S’wonderful – Ira Gershwin

Picture of Ira Gershwin, center; upper RH corner, emoji of someone explaining something; bottom LH corner, Mezzoid Voice Studio logo

Today is the 126th anniversary of the birth of lyricist Ira Gershwin (12/6/1896-8/17/1983).

While his brother George had the reputation as the celebrity composer beloved by movie stars and international classical composers alike (although less so by American ones of his era), Ira was the quiet, somewhat shy older brother. George was a notorious commitment-phobe; Ira was married to his wife Leonore for 57 years. George died at 38 of a brain tumor; Ira lived a long life, dying at 86 at his home in Los Angeles.

Ira is the one who wrote the lyrics to George’s music, and, according to biographer Joan Peyser, those lyrics chronicled George’s life.

“Ira would generally be seen at parties standing in the corner and watching George’s every move… Ira wrote in his lyrics what he believed George should have felt about the situations he found himself in.”

–Joan Peyser, The Memory of All That (Simon & Schuster)

And what wonderful lyrics they were!

Stephen Sondheim would disagree with me, and did vociferously in his book Finishing the Hat, where he describes Ira’s writing as “an insatiable need to rhyme,” often at the expense of common sense. He hated one of my favorite lyrics, from “By Strauss” (which I have sung many times):

“Oh give me the free and easy waltz that is Viennese-y”

Personally, I don’t think that rhyme is all that different, in terms of cleverness, from

“Or else we’d be left bereft of F – D – R” (“How I saved Roosevelt,” Assassins)

Ira’s career did not end with George’s death; he continued to write with Jerome Kern, Kurt Weill, and Harold Arlen, mostly for movies. He stopped writing for the stage in 1946, and ended his career with Arlen with A Star is Born in 1954. It’s most well-known song, “The man that got away,” considered one of the top movie songs of all times by the American Film Institute.

Ira outlived his brother by 46 years. George’s music, both instrumental and vocal, will live on forever, played by symphonies and opera companies. Ira’s lyrics will be sung by performers in cabaret and jazz for many years.

Our romance won’t end on a sorrowful note – though by tomorrow you’re gone. The song has ended but as the songwriter wrote – the melody lingers on*

*reference to Irving Berlin’s “the song has ended but the melody lingers on”

On his 100th birthday, Ira was the first lyricist to be recognized at Carnegie Hall in a special tribute performance. While I couldn’t find any videos from that performance, I was able to find a tribute concert held around the same time at the Royal Albert Hall in London. Enjoy!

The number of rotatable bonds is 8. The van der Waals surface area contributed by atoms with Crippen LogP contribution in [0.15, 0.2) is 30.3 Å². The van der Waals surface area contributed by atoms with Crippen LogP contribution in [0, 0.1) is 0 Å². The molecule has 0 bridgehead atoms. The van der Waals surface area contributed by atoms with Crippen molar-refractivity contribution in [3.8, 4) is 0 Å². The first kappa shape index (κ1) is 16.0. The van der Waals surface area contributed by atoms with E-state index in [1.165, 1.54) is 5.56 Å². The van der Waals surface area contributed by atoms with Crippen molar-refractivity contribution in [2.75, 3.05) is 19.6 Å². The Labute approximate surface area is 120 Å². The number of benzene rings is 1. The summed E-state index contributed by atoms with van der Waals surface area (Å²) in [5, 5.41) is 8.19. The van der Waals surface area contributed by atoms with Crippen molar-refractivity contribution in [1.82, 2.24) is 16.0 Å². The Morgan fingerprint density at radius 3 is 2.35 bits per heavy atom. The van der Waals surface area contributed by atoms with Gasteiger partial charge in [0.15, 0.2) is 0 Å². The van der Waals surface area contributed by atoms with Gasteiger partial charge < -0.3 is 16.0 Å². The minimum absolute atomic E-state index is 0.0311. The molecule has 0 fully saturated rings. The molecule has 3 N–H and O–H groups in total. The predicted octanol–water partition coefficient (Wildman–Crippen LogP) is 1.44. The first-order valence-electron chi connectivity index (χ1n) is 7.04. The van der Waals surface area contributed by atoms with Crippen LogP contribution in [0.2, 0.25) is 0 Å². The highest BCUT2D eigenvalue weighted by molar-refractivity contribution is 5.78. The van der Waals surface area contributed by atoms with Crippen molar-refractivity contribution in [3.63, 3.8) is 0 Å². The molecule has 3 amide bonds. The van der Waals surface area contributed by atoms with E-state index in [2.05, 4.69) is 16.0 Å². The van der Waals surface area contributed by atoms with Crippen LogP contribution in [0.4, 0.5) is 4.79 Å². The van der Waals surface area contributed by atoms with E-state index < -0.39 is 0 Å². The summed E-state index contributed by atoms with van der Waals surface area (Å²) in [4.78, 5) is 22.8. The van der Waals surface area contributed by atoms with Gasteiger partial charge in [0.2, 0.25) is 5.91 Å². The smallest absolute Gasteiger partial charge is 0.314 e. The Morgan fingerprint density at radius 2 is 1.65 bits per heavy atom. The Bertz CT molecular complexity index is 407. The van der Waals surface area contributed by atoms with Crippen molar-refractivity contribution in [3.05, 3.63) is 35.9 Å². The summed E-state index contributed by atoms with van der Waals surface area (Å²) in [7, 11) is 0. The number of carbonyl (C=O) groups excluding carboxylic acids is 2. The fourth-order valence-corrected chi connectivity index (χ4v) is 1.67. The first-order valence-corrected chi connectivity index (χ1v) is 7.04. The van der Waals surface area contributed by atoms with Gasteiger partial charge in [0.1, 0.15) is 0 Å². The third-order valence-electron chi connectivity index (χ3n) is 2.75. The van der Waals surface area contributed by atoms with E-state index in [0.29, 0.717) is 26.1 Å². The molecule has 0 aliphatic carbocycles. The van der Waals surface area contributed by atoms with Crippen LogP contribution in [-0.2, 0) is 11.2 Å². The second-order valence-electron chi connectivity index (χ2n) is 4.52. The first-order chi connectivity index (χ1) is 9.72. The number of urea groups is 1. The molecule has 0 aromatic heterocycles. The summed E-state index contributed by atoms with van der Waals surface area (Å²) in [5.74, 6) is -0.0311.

Who could ask for anything more?

Published by Mezzoid Voice Studio

Christine Thomas-O'Meally, a mezzo soprano and voice teacher currently based in the Baltimore-DC area, has performed everything from the motets of J.S. Bach to the melodies of Irving Berlin to the minimalism of Philip Glass. As an opera singer and actress, she has appeared with companies such as Charm City Players, Spotlighters Theatre, Chicago Opera Theater, Opera Theater of Northern Virginia, Opera North, the Washington Savoyards, In Tandem Theatre, Windfall Theater, The Young Victorian Theater of Baltimore, and Skylight Opera Theatre. She created the role of The Woman in Red in Dominick Argento’s Dream of Valentino in its world premiere with the Washington Opera and Mary Pickersgill in O'er the Ramparts at its world premiere during the Bicentennial of Battle of Baltimore at the Community College of Baltimore County. Other roles include Mrs. Paroo in Music Man, Mother Abbess in Sound of Music, Dorabella in Cosi Fan Tutte, Marcellina in Le Nozze di Figaro, both Hansel and the Witch in Hansel & Gretel, and many roles in Gilbert & Sullivan operettas. Her performance as the Housekeeper in Man of La Mancha was honored with a WATCH award nomination. Ms. Thomas-O'Meally received an M.M. in vocal performance from the Peabody Conservatory in Baltimore. She regularly attends master classes and workshops in both performance and vocal pedagogy, and is certified in all three Levels of Somatic Voicework™ The LoVetri Method. Her students have performed on national and international tours of Broadway productions, at prestigious conservatories, and in regional theater throughout the country.

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